Icchā śaktir umā kumārī इच्छाशक्तिरुमा कुमारी (sūtrā 13)

Shiva has five faces that represent five aspects of the divine. They are Īśāna, Tatpuruṣa, Sadyojāta, Vāmadeva and Aghora. In Īśāna, cit śaktī (consciousness) is predominant; in Tatpuruṣa, ānanda śaktī (bliss); in Sadyojāta, īcchā śaktī (will); in Vāmadeva, jñāna śaktī knowledge); and in Aghora, kriyā śaktī (activity) are predominant.

In this aphorism īcchā śaktī means the will power. Umā means brilliance and kumārī literally means a maiden. But the words used in this aphorism are to be understood beyond their gross meanings.

This aphorism is interpreted from the stand point of a yogi. Icchā is the will power of a yogi. A yogi always has inherent will power to attain Shiva. Shiva is the energy Absolute. Yogi gradually enters into the brilliant and unstained energy centre of Shiva. Umā here means the independent energy or authority of Shiva which is known as His svātantrya śaktī (the power of autonomy). Therefore, Umā should not be construed as His consort. Though in a way, His svātantrya śaktī refers to Śaktī (His consort), as She holds His power of attorney to use His svātantrya śaktī. The will of the yogi is called here as kumārī. Kumārī here refers to the energy that destroys differentiated perception arising out of māyā. The word kumārī is chosen, not without a proper reasoning. Just like a maiden, the yogi’s consciousness has to be pure to remain with Shiva.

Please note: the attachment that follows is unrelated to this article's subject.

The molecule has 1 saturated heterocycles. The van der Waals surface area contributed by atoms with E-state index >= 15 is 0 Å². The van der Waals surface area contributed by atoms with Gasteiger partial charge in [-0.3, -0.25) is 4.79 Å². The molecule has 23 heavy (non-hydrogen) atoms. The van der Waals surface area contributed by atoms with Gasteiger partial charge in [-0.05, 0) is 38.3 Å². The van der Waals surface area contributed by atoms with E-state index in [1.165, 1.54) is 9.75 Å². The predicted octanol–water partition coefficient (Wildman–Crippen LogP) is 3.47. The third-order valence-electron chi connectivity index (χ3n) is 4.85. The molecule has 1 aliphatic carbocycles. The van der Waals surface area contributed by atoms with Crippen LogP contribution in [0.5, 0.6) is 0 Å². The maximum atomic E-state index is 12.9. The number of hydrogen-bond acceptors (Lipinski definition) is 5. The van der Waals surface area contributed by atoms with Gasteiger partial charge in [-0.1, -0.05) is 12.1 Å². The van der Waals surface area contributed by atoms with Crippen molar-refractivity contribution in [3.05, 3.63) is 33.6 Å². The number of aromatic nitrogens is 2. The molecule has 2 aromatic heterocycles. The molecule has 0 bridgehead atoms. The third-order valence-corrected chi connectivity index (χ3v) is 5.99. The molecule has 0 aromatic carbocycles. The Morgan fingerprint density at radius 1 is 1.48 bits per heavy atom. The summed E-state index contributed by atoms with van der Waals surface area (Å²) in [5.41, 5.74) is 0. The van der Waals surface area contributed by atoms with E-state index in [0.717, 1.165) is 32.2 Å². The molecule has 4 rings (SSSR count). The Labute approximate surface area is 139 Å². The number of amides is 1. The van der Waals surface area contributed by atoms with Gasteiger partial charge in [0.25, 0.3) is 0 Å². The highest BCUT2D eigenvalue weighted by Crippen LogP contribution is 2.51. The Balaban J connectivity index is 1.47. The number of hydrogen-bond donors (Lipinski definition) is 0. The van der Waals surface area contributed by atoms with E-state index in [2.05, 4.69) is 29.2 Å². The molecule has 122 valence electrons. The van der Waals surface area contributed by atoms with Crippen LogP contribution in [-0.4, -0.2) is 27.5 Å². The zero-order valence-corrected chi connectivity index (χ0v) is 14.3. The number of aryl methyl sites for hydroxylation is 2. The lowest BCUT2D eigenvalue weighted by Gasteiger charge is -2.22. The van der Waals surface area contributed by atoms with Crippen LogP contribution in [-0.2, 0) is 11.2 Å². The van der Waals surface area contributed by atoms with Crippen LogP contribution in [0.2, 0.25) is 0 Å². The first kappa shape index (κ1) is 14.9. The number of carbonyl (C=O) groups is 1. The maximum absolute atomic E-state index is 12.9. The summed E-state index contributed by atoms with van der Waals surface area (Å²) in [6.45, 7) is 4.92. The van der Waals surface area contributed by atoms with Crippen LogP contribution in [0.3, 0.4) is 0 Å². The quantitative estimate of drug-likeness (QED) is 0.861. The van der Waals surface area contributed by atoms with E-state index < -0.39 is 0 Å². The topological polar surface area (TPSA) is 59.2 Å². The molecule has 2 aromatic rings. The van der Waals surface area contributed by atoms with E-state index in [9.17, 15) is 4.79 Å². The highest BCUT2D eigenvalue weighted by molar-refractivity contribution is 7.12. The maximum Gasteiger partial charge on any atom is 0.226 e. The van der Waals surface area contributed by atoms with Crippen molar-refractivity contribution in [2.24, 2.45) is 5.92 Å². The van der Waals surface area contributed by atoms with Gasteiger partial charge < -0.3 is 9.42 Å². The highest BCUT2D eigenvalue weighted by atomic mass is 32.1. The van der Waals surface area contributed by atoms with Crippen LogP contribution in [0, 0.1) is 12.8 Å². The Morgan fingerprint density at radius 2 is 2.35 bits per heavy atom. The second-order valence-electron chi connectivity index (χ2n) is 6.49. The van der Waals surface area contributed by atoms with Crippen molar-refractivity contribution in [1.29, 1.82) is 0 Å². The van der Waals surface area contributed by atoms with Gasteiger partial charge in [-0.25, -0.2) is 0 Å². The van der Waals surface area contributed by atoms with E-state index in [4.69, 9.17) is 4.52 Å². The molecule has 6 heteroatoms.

The will power of the yogi (his īcchā śaktī ) has to be focused on Shiva alone (like Umā who did penance to attain Shiva, with single pointed focus), without any afflicted thoughts (like kumārī). The consciousness of the yogi at all times remains in turya state, as turya state also encompasses the three lower levels of consciousness. No man can exist without the three normal level of consciousness, awake, dream and deep sleep. A true yogi is different from an ordinary man as yogi always fixes his consciousness with Shiva (perpetual meditation) even during his normal human activities. The will power of the yogi could enter into the luminous and brilliant cosmic energy centre of the universe, known as Shiva with absolute one-pointedness and devoid of any distractions and impurities and ultimately becomes Shiva Himself (meaning the merger of empirical self with the Supreme Self). A nara (here, meaning a yogi) can reach Shiva only through his pure consciousness (Śaktī), which is the nut shell of Trika philosophy.

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